The researchers suggest that Medicare Advantage plans may encourage greater uptake of process-based quality measures but that these may have a limited effect in improving patient outcomes. As more patients enroll in Medicare Advantage plans, continued monitoring of quality and outcomes will be necessary "to determine whether these patterns ultimately lead to better outcomes in Medicare," the authors conclude.
In an invited commentary, Paul A. Heidenreich, MD, MS, FACC, writes that the lack of improved outcomes among Medicare Advantage patients should not "supersede a benefit in a process of care that is shown to improve outcomes in randomized clinical trials," adding that research that combines process and outcomes metrics" will be more accurate and helpful to health system users."
Figueroa JF, Blumenthal DM, Feyman Y, et al. JAMA Cardiol 2019;Feb 20:[Epub ahead of print].
DIAL Model Predicts CVD-Free Life Expectancy in T2D
Readily available clinical characteristics can be used to estimate cardiovascular disease-free life expectancy in patients with type 2 diabetes (T2D), as well as the effects of lifelong prevention on life-years gained free of cardiovascular disease.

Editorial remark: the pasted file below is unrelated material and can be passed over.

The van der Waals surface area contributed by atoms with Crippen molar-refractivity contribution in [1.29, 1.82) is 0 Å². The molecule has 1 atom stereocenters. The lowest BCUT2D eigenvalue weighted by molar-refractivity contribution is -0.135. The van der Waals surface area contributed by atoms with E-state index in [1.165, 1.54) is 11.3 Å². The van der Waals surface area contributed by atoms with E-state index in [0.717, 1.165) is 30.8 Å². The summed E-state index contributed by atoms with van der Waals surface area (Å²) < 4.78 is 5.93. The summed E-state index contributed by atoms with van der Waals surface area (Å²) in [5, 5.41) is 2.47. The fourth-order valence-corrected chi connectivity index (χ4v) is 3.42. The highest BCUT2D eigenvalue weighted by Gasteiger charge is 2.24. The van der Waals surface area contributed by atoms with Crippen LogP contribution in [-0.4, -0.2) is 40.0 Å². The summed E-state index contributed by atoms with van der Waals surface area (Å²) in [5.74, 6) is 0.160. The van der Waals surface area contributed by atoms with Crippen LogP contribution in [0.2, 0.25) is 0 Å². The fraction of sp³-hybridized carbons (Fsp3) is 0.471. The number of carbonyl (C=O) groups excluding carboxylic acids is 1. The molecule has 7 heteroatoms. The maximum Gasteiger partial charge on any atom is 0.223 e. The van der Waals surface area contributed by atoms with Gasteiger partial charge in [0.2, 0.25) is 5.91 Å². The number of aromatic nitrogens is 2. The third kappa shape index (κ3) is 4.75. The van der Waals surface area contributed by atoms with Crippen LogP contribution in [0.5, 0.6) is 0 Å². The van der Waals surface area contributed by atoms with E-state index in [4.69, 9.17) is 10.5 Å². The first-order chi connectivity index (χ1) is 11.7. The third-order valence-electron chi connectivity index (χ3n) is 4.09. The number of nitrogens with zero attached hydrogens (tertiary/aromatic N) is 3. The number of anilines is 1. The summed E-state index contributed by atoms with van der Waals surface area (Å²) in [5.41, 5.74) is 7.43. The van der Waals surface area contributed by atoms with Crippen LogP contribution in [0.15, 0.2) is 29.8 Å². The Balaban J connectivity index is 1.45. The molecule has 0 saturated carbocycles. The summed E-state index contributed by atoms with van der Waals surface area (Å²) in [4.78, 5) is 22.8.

The research was published in the European Heart Journal. The researchers developed and validated the Diabetes Lifetime-perspective prediction (DIAL) model, consisting of two complementary competing risk-adjusted Cox propor-tional hazards functions using data from people with T2D registered in the Swedish National Diabetes Registry (n=389,366).
Competing outcomes were cardiovascular disease events (vascular mortality, myocardial infarction or stroke) and nonvascular mortality. Predictors were age, sex, smoking, systolic blood pressure, body mass index, hemoglobin A1c, estimated glomerular filtration rate, non-HDL-C, albuminuria, T2D duration, insulin treatment and history of cardiovascular disease.
External validation was performed using data from the ADVANCE, ACCORD, ASCOT and ALLHAT-LLT-trials; the SMART and EPIC-NL cohorts; and the Scottish diabetes register (total n=197,785).